Ex-West Virginia Supreme Court justice gets 2 years for corruption
A former West Virginia Supreme Court justice who had a $32,000 blue suede couch in his office and was at the center of an impeachment and corruption scandal was sentenced to two years in federal prison Wednesday.
"I have not seen evidence of remorse," U.S. District Judge John T. Copenhaver Jr. told former justice Allen Loughry in sentencing him for using his job for his own benefit and lying to investigators.
Loughry also was ordered to pay a $10,000 fine and more than $2,200 in restitution and court costs.
His lawyer, John Carr, asked the court for probation and said Loughry has agreed to surrender his law license and not seek public office again.
Copenhaver said he wanted a sentence length "that promotes respect for the law. The public needs protection from further criminal conduct on your part."
Loughry, who wrote a 2006 book while he was a Supreme Court law clerk about the history of political corruption in the state, was removed as chief justice last February. He was then suspended from the bench in June and resigned in November.
State lawmakers and others have said public trust in the state's court system was broken by the actions of Loughry and others, and Copenhaver said he recognized "the strong public concern in this matter."
U.S. Attorney Mike Stuart called the sentence fair.
"It's a day where we begin to retrieve that confidence in the Supreme Court," Stuart said. We've been working toward that end. I look at this as a decision of renewal for the people of West Virginia."
Carr and Loughry declined comment on the sentence.
In court, Loughry said, "I am fully aware of the seriousness of this matter" and "I do not wish to minimize or trivialize any of this. This situation has changed my life forever."
Loughry was told to report to prison April 5. He was found guilty of 11 of the 22 charges at his October trial. Most of the charges involved mail and wire fraud involving his personal use of state cars and fuel cards. Copenhaver last month threw out a witness tampering conviction.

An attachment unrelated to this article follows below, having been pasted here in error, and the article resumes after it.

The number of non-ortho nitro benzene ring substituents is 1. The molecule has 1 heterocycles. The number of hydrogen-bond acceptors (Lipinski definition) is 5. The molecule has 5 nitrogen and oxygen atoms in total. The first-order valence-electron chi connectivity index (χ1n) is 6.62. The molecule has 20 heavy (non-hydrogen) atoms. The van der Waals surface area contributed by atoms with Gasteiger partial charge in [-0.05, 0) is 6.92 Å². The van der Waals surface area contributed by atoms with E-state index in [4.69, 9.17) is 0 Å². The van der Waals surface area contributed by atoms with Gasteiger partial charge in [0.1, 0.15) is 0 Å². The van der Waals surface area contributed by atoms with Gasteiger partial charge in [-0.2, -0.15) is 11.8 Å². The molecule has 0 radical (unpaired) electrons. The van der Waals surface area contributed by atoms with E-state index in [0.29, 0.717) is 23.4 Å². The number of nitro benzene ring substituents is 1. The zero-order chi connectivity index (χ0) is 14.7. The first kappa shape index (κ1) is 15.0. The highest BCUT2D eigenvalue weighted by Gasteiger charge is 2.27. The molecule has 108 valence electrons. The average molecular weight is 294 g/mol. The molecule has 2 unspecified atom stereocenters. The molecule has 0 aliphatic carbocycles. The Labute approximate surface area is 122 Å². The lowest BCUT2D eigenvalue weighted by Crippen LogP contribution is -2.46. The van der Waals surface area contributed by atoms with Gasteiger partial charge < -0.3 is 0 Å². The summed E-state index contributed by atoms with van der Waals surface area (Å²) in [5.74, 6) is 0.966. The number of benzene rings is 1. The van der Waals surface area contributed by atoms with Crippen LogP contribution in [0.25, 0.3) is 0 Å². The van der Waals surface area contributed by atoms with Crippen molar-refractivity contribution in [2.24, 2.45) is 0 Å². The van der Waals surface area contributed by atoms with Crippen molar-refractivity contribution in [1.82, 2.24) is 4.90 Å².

Assistant U.S. Attorney Philip Wright said Loughry lied on seven occasions during the trial.
Loughry denied he benefited personally from trips he took when he became a justice in 2013. He said he used state-owned vehicles made available to the justices for what he said was a variety of reasons, including public outreach.
But Wright said records showed Loughry took a government car to a wedding, four signings for his book, and "loads it up with Christmas presents" to visit relatives. A neighbor testified she saw Loughry pack presents in a car with a state government license plate around the holidays.
Loughry also was convicted of lying to federal investigators by saying he was unaware about the historical significance and value of a $42,000 state-owned desk that he had transferred to his home. He returned the desk and a green leather couch owned by the state after media reports appeared about those items.
Loughry repeatedly denied involvement in renovations to his office, which cost $353,000 and included the blue suede couch and a $7,500 wood-inlay floor map of West Virginia. He blamed the spending on former court administrator Steve Canterbury, whom he fired in January 2017.
But a state Judicial Investigation Commission complaint said Supreme Court records show Loughry had a significant role in the renovations.
Loughry and justices Margaret Workman, Robin Davis and Beth Walker were impeached in August over questions involving the lavish office renovations that evolved into accusations of corruption, incompetence and neglect of duty. Some of the justices were accused of abusing their authority by failing to rein in excessive spending.
A week later a temporary panel of justices ruled the impeachment efforts violated the separation-of-powers doctrine and that the Legislature lacked jurisdiction to pursue the trials. The process was officially derailed when the presiding judge didn't show up to Workman's Senate trial because of the decision.
Copenhaver said that while Loughry alone was not responsible for the Supreme Court's scandal, his "conduct has contributed mightily to it."
Davis and Justice Menis Ketchum retired last summer. Ketchum pleaded guilty in federal court to a felony fraud count related to his personal use of a state vehicle and gas fuel card. He faces sentencing later this month.
Judicial elections in West Virginia became nonpartisan in 2016, but the court's impeachment scandal stirred political attacks. Some Democrats argued the court's shake-up was a power grab by Republicans.
Two Republican former lawmakers were appointed in the place of Ketchum and Davis and later won election to complete their terms. Republican Gov. Jim Justice appointed a lifelong friend to replace Loughry until a 2020 special election.
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